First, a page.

“There was a girl, a serving girl, at the inn that night.”

“There was a bride, a lonely bride, she was a lovely sight.”

“And the bride she was bare, whoa-ooa.”

“Her husband in disrepair, ooa-whoa.”

“And the serving girl there if you know what I mean.”

“She might have been shy but she wasn’t all green.”

“Some think it racy some think it obscene.”

“And it finally did the trick, to her husband’s broken…”

“And the bride she was bare, whoa, ooa…”

The reprise of the second chorus began a furious dance showcasing her high kicks and steps. It started out fast and got faster as the band rode on Polydeuces’ lightning quick beat.

Ariadne threw her tar into the arbor and caught it on time like a master. Glistening with sweat and oil, inflaming passions no goddess of the night would dare to awaken, she was all that Cybele could have hoped for.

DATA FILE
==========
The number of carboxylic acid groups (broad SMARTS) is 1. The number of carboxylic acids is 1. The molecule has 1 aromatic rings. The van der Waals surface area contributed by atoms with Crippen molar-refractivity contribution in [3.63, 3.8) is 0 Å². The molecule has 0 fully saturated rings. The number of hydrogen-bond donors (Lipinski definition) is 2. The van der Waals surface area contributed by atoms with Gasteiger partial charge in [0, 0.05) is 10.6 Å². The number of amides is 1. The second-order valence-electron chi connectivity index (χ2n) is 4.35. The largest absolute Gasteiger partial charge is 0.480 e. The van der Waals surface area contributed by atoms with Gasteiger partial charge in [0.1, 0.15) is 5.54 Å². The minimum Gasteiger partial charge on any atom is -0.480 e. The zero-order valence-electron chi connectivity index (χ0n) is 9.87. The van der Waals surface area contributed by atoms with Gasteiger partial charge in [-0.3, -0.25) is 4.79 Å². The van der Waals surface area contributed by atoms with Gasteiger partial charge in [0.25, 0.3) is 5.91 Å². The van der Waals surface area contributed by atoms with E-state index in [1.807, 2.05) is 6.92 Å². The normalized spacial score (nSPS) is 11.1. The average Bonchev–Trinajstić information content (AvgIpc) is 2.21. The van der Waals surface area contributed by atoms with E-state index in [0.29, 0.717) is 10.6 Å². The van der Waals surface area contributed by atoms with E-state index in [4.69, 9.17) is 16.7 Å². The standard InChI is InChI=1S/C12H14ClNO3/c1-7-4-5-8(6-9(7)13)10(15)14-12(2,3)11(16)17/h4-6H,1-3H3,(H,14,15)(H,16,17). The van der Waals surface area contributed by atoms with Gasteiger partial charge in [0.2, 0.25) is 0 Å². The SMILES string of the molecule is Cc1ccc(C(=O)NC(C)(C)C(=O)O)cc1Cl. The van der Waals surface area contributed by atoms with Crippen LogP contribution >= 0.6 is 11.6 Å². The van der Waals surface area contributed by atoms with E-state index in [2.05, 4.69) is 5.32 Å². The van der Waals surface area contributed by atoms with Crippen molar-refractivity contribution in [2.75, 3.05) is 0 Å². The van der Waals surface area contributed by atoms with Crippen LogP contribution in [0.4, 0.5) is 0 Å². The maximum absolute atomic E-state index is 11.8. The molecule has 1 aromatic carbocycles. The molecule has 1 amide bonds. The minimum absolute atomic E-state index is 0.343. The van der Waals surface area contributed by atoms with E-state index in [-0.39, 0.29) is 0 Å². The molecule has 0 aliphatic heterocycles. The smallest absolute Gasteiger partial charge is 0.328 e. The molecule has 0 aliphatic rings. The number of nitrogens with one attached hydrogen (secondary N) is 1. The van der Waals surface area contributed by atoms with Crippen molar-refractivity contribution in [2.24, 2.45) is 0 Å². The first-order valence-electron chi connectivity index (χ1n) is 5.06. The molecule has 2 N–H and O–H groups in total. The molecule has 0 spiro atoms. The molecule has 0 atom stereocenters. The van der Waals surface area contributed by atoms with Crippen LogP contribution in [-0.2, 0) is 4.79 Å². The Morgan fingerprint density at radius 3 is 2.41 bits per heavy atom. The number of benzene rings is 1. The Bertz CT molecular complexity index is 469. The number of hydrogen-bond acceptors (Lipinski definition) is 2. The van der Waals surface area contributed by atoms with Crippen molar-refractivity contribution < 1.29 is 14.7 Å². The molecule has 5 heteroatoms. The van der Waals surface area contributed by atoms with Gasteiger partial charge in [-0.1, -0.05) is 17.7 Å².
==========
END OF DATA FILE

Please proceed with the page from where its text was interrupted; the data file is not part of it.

The band stopped as one and then the roar of applause rose from the Temple Hall.

Dionysus was waiting to help her with the next change.

“What do you mean I’m not really your uncle?”

“You’d have to ask Cybele,” she replied.

He handed her a beaker and she drank greedily.

“For the next one take the lights to half,” she told him, “Help me with this.”

She handed him a jar of black body paint.

“Rub it all over me,” she said, removing her robe.

“You’re going out there in nothing but body paint?”

“That’s the price of love,” she told him, “Just keep the lights low. Come on, we don’t have much time. Don’t be shy. I’ll get my front. You get my back.”

There was no time to warn the orchestra but they were used to Ariadne’s ad libs.

With the lights at half she bounded on stage like a wild child. She was black from head to toe except for lines of gold that traced her arms, her legs, her torso, her face and her breasts. Her palms were painted with gold, and her lips, brows and nipples too.

“Did I hear you say, you could pay the price of love?” she sang, “How do I know it? How will you show it?”

“Never comes the day, when you have paid the price of love.”

“You’ll always owe it. Take seed and sow it.”

“What are you worth big man?”

“Open my heart put gold in my hand.”

“Tell me you love me like you understand.”

“You gotta play it, slay it, pay it, that’s the price of love.”

She danced in the half-light, beating her tar with her golden palms.